I'll probably get stoned for this post. But somebody has to tell the truth to the great unwashed American public. You see, it's not that the great unwashed American public can't afford hot water, but rather some politicians would rather keep them unwashed. It makes their lives so much easier. Dealing with truth is hard.
Bonus, as applied to the financial sector, is a gross misnomer. It has nothing to do with your performance or the firm's. It's strictly related to how strongly your boss wants to keep you around for awhile, which may range from a month to as long as a year. Therefore, "retention payment" is a much more accurate term, despite the spin-doctor overtone after AIG.
OK, you say, give'em nothing and see where they're gonna go!
Plenty of places to go, in fact -- how about another bank?
Wall Street, or financial service sector in much of the developed world in general, has grown very bloated through rapid expansion that had lasted for decades when the crisis started. Most financial service firms have accumulated a lot of, well, less-than-qualified and less-than-essential staff, at all levels and in every department. Yes, most have gone through countless rounds of lay-off since 07. But lay-offs are inherently arbitrary and prone to non-meritocratic factors such as personal politics. It's not the most reliable or fair selection mechanism. In fact, I personally know a few absolutely top-tier people who got laid off over the past year, or indeed all the years. In comparison, worker mobility is much more consistently fair and efficient, even though the hiring process is far from perfect.
The world still needs financial services, in fact more so than ever -- just the "right kind". There're still a lot of Wall Street businesses making money, some quite handsomely and honestly. As such, there's still demand for talent, experience, relationship, and professional devotion. Even winding down a portfolio requires all these qualities; otherwise you end up amplifying the disaster (yes, this is what happened at AIG last quarter, despite the "bonus", but this is a general view, not a defense for any particular company or instance). It's a highly specialized field with a limited supply of well-qualified labor.
I've long argued here that the government should let bad banks fail, let the market force select surviving banks and employees. We would be back in a short time with functional market, effective corporate governance model, sensible compensation structure, and strong and nimble banks. Government could've paid 10 times the amount of "bonus" to every former Wall Street employee and still saved 99.9% of the taxpayers' money that they've wasted and funneled through various bailouts so far.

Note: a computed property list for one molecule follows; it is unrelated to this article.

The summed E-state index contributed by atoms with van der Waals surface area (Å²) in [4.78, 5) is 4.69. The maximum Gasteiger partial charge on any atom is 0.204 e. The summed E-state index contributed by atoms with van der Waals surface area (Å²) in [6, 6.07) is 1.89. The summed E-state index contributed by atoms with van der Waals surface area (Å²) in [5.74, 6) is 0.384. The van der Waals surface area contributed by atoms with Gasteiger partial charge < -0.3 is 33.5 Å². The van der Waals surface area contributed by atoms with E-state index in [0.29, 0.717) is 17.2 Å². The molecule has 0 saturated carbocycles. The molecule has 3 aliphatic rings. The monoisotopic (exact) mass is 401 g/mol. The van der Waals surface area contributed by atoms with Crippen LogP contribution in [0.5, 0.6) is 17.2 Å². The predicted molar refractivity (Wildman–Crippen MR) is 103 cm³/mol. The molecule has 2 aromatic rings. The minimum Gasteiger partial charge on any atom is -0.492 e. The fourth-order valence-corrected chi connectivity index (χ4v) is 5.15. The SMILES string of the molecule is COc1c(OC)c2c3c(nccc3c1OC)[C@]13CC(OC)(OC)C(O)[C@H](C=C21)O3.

The amount of "bonus" is so infinitesimally inconsequential in this mess, compared to the real issues such as compensation structure, corporate governance, procyclic systemic risk, and regulatory oversight as well as enforcement. Yet this is the singular focus of the bill passed by the House yesterday. Don't they, paid by taxpayers' money no less, have better things to do?
Apparently not. Here's a quote from a CQPolitics report:
"You disgust us," (House Ways and Means member Earl Pomeroy , D-N.D.) said, “By any measure, you are disgraced professional losers. And, by the way, give us our money back.”
Do political grandstanding and popularist democracy get any cheaper and more pathetic than this?
This bill is so wrong in so many ways it's unquestionably the height of bad legislation.
1. What about consultants working at banks? There's a natural leveling mechanism in compensation between consultants and employees. Now employees get punished, in addition to their past stock options and restricted stocks and 401k's being wiped out, but her consultant colleague walks away scratch free?
2. What about Morgan Stanley who paid their "bonus" before year-end?
3. If Paulson forced TARP on the CEOs mafia style, or even if the CEOs asked for it, why should the employees doing the actual work get punished because of the decision they never had even the slightest possibility of influence in?
4. What about the European banks lucky enough to escape Paulson's mandatory bailout? Is the House trying to push top talents out of US banks?
5. If anything even remotely ressembling this bill passes the Senate and the Supreme Court, the damage to US as a country, an investment and business destiny, a global leader would be broad, permanent, and irreversible. I don't believe it will. But I'm afraid some damage has already been done.
This goes to show that undue government mettling in private business can be more damaging than the worst nightmare of free-market advocates.
No, dear Congress, you disgust me. It was you who sold out to lobbyists and dismantled Glass-Steagall. It was you who set up the fundamentally flawed, schizophrenic GSEs. It was you who set up the greatest Ponzi schemes in human history called Social Security, Medicare and guaranteed pension. It was you who sit idly by throughout the bubble years without exercising your oversight power. It was you who bankrupted American public. You're as guilty in negligence and failing your fudicial duty as the lying Wall Stret CEOs and rogue traders. And now you're feigning outrage, putting up cheap political show after cheap political show of bellowing inconsequential, irrelevant, ignorant questions down on the CEOs?
It's time for the banks to return taxpayers' money and go bankrupt if they must. This political show has lost its purpose. It's become its own purpose and thus a distraction. Let's work on finding the real solutions.